The Advanced Encryption Standard, or AES, is a symmetric block cipher chosen by the U.S. government to protect classified information and is implemented in software and hardware throughout the world to encrypt sensitive data.
NIST (The National Institute of Standards and Technology) specified that the new advanced encryption standard algorithm must be a block cipher capable of handling 128 bit blocks, using keys sized at 128, 192, and 256 bits. Other criteria for being chosen as the next advanced encryption standard algorithm included security, implementation and cost. Intended to be released under a royalty-free basis, the candidate algorithms were to be evaluated on computational and memory efficiency.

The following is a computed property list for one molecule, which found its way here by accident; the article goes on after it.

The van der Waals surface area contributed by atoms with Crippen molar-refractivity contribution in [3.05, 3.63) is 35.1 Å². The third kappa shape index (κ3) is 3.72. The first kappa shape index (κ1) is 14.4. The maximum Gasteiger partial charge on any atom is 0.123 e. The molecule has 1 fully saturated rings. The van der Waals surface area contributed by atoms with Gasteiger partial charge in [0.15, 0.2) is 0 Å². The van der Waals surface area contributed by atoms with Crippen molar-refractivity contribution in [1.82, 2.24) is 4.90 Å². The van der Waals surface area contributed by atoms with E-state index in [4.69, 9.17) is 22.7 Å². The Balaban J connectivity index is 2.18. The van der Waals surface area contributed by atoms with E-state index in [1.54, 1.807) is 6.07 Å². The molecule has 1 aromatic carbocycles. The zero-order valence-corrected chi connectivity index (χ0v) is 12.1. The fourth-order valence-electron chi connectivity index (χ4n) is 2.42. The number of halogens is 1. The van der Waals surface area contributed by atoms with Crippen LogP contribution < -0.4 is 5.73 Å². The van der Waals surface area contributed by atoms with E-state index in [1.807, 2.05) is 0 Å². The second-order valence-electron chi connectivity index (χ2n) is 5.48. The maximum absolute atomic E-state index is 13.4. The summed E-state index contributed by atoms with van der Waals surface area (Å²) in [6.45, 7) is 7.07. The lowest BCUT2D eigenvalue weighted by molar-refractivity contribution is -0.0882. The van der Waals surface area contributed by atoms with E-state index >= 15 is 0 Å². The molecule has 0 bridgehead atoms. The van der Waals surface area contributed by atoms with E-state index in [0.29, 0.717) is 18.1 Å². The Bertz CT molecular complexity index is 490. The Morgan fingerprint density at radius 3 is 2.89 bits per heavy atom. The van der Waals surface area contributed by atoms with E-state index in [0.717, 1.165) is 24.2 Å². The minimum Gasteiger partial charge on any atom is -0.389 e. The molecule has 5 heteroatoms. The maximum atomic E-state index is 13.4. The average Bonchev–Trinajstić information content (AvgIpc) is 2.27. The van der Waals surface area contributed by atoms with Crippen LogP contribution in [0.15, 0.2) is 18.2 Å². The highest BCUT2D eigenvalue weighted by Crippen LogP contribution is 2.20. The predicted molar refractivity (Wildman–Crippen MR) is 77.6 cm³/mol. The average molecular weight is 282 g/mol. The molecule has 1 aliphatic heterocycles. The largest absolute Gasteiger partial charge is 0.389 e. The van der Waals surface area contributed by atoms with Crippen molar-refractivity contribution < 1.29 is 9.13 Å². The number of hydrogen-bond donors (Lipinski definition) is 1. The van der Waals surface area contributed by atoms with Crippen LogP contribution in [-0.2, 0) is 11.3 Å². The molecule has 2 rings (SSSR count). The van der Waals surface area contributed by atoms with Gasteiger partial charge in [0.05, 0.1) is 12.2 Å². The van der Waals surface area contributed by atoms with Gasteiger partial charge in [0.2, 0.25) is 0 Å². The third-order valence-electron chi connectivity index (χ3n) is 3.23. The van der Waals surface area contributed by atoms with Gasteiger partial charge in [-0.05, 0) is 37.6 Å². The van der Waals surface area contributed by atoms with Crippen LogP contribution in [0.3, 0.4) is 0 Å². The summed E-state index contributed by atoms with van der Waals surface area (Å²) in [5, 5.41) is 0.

AES comprises three block ciphers: AES-128, AES-192 and AES-256. Each cipher encrypts and decrypts data in blocks of 128 bits using cryptographic keys of 128-, 192-, and 256-bits, respectively.
Symmetric ciphers use the same key for encrypting and decrypting, so the sender and the receiver must both know (and use) the same secret key. There are 10 rounds for 128-bit keys, 12 rounds for 192-bit keys, and 14 rounds for 256-bit keys. A round consists of several steps including substitution, transposition, mixing of the input plain text, and transforming it into the final output of cipher text.
For example, the “Hello, world!” encrypted in AES-128 is “AOuS61U0LrJOfnXsO4HCgg==”.
“==” at the end of the encrypted string sign means that we got base64 output